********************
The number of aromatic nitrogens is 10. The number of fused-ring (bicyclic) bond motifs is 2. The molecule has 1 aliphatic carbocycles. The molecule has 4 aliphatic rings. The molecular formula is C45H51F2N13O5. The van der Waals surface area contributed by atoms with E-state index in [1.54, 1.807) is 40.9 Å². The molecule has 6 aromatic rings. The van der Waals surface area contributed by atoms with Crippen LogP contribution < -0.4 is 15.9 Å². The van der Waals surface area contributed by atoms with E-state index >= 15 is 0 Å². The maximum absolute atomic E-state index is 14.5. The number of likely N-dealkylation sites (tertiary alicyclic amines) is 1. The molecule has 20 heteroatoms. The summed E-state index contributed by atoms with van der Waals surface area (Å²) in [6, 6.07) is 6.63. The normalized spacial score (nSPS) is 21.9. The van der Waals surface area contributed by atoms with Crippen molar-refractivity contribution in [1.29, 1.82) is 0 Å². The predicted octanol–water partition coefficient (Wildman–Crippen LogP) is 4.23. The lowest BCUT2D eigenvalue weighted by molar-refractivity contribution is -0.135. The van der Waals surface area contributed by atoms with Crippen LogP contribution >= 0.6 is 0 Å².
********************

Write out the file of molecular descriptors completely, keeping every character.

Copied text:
The number of aromatic nitrogens is 10. The number of fused-ring (bicyclic) bond motifs is 2. The molecule has 1 aliphatic carbocycles. The molecule has 4 aliphatic rings. The molecular formula is C45H51F2N13O5. The van der Waals surface area contributed by atoms with E-state index in [1.54, 1.807) is 40.9 Å². The molecule has 6 aromatic rings. The van der Waals surface area contributed by atoms with Crippen LogP contribution < -0.4 is 15.9 Å². The van der Waals surface area contributed by atoms with E-state index >= 15 is 0 Å². The maximum absolute atomic E-state index is 14.5. The number of likely N-dealkylation sites (tertiary alicyclic amines) is 1. The molecule has 20 heteroatoms. The summed E-state index contributed by atoms with van der Waals surface area (Å²) in [6, 6.07) is 6.63. The normalized spacial score (nSPS) is 21.9. The van der Waals surface area contributed by atoms with Crippen molar-refractivity contribution in [1.29, 1.82) is 0 Å². The predicted octanol–water partition coefficient (Wildman–Crippen LogP) is 4.23. The lowest BCUT2D eigenvalue weighted by molar-refractivity contribution is -0.135. The van der Waals surface area contributed by atoms with Crippen LogP contribution >= 0.6 is 0 Å².